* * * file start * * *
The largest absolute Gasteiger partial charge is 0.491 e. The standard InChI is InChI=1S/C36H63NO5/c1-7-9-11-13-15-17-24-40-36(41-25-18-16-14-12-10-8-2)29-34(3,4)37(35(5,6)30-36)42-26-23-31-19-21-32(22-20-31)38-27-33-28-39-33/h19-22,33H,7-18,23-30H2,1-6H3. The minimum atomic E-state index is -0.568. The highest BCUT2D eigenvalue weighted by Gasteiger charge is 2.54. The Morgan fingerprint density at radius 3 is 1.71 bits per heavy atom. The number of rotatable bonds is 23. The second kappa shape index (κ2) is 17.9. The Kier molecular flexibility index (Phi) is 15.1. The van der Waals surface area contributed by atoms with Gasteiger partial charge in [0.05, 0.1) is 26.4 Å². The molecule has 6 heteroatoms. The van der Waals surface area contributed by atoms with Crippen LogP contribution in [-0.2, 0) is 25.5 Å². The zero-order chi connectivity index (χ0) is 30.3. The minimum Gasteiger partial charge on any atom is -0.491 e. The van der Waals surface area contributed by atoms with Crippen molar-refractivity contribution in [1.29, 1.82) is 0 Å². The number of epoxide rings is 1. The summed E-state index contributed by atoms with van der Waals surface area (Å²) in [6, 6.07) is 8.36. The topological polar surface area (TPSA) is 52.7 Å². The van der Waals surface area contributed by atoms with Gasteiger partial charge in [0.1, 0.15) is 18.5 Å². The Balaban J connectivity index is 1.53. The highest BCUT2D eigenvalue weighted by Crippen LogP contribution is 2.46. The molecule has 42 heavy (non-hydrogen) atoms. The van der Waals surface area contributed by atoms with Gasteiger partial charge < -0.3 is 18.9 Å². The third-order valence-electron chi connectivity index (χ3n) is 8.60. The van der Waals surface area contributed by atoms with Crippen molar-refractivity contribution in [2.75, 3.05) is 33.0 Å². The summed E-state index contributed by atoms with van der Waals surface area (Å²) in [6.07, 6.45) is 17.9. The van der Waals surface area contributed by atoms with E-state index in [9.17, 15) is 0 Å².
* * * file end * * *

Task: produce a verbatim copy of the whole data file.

The largest absolute Gasteiger partial charge is 0.491 e. The standard InChI is InChI=1S/C36H63NO5/c1-7-9-11-13-15-17-24-40-36(41-25-18-16-14-12-10-8-2)29-34(3,4)37(35(5,6)30-36)42-26-23-31-19-21-32(22-20-31)38-27-33-28-39-33/h19-22,33H,7-18,23-30H2,1-6H3. The minimum atomic E-state index is -0.568. The highest BCUT2D eigenvalue weighted by Gasteiger charge is 2.54. The Morgan fingerprint density at radius 3 is 1.71 bits per heavy atom. The number of rotatable bonds is 23. The second kappa shape index (κ2) is 17.9. The Kier molecular flexibility index (Phi) is 15.1. The van der Waals surface area contributed by atoms with Gasteiger partial charge in [0.05, 0.1) is 26.4 Å². The molecule has 6 heteroatoms. The van der Waals surface area contributed by atoms with Crippen LogP contribution in [-0.2, 0) is 25.5 Å². The zero-order chi connectivity index (χ0) is 30.3. The minimum Gasteiger partial charge on any atom is -0.491 e. The van der Waals surface area contributed by atoms with Crippen molar-refractivity contribution in [1.29, 1.82) is 0 Å². The number of epoxide rings is 1. The summed E-state index contributed by atoms with van der Waals surface area (Å²) in [6, 6.07) is 8.36. The topological polar surface area (TPSA) is 52.7 Å². The van der Waals surface area contributed by atoms with Gasteiger partial charge in [0.1, 0.15) is 18.5 Å². The Balaban J connectivity index is 1.53. The highest BCUT2D eigenvalue weighted by Crippen LogP contribution is 2.46. The molecule has 42 heavy (non-hydrogen) atoms. The van der Waals surface area contributed by atoms with Gasteiger partial charge < -0.3 is 18.9 Å². The third-order valence-electron chi connectivity index (χ3n) is 8.60. The van der Waals surface area contributed by atoms with Crippen molar-refractivity contribution in [2.75, 3.05) is 33.0 Å². The summed E-state index contributed by atoms with van der Waals surface area (Å²) in [6.07, 6.45) is 17.9. The van der Waals surface area contributed by atoms with E-state index in [9.17, 15) is 0 Å².